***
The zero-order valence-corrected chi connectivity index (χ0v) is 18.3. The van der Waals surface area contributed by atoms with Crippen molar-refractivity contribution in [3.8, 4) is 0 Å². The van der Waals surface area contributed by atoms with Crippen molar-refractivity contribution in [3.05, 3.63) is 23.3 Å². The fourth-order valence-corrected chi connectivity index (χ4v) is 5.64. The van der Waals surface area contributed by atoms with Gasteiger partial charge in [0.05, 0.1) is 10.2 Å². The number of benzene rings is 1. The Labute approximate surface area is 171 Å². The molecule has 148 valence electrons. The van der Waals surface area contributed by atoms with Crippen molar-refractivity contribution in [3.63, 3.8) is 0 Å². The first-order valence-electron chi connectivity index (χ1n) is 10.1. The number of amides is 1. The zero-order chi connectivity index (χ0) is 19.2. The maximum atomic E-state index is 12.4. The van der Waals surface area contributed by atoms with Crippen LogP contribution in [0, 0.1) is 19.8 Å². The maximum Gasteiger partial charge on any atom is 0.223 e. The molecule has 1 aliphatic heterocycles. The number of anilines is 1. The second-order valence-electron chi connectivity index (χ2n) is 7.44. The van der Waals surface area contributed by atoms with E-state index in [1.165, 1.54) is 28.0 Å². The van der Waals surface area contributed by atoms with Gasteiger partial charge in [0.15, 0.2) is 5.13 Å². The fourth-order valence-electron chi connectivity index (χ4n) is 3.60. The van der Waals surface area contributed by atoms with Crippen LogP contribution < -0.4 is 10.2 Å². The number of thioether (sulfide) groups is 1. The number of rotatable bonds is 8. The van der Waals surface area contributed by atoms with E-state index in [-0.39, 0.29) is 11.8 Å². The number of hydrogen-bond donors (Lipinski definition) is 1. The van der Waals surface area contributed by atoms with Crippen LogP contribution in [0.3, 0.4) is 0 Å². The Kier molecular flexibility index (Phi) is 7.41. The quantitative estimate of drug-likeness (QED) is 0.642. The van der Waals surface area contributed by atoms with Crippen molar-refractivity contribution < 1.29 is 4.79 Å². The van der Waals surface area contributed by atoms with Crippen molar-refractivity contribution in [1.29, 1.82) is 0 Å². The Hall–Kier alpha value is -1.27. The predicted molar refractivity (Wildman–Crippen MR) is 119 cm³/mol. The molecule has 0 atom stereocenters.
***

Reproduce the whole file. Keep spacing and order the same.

The zero-order valence-corrected chi connectivity index (χ0v) is 18.3. The van der Waals surface area contributed by atoms with Crippen molar-refractivity contribution in [3.8, 4) is 0 Å². The van der Waals surface area contributed by atoms with Crippen molar-refractivity contribution in [3.05, 3.63) is 23.3 Å². The fourth-order valence-corrected chi connectivity index (χ4v) is 5.64. The van der Waals surface area contributed by atoms with Gasteiger partial charge in [0.05, 0.1) is 10.2 Å². The number of benzene rings is 1. The Labute approximate surface area is 171 Å². The molecule has 148 valence electrons. The van der Waals surface area contributed by atoms with Crippen molar-refractivity contribution in [3.63, 3.8) is 0 Å². The first-order valence-electron chi connectivity index (χ1n) is 10.1. The number of amides is 1. The zero-order chi connectivity index (χ0) is 19.2. The maximum atomic E-state index is 12.4. The van der Waals surface area contributed by atoms with Crippen LogP contribution in [0, 0.1) is 19.8 Å². The maximum Gasteiger partial charge on any atom is 0.223 e. The molecule has 1 aliphatic heterocycles. The number of anilines is 1. The second-order valence-electron chi connectivity index (χ2n) is 7.44. The van der Waals surface area contributed by atoms with E-state index in [1.165, 1.54) is 28.0 Å². The van der Waals surface area contributed by atoms with Gasteiger partial charge in [0.15, 0.2) is 5.13 Å². The fourth-order valence-electron chi connectivity index (χ4n) is 3.60. The van der Waals surface area contributed by atoms with Crippen LogP contribution < -0.4 is 10.2 Å². The number of thioether (sulfide) groups is 1. The number of rotatable bonds is 8. The van der Waals surface area contributed by atoms with E-state index in [-0.39, 0.29) is 11.8 Å². The number of hydrogen-bond donors (Lipinski definition) is 1. The van der Waals surface area contributed by atoms with Crippen LogP contribution in [0.3, 0.4) is 0 Å². The Kier molecular flexibility index (Phi) is 7.41. The quantitative estimate of drug-likeness (QED) is 0.642. The van der Waals surface area contributed by atoms with Crippen molar-refractivity contribution < 1.29 is 4.79 Å². The van der Waals surface area contributed by atoms with Crippen molar-refractivity contribution in [1.29, 1.82) is 0 Å². The Hall–Kier alpha value is -1.27. The predicted molar refractivity (Wildman–Crippen MR) is 119 cm³/mol. The molecule has 0 atom stereocenters.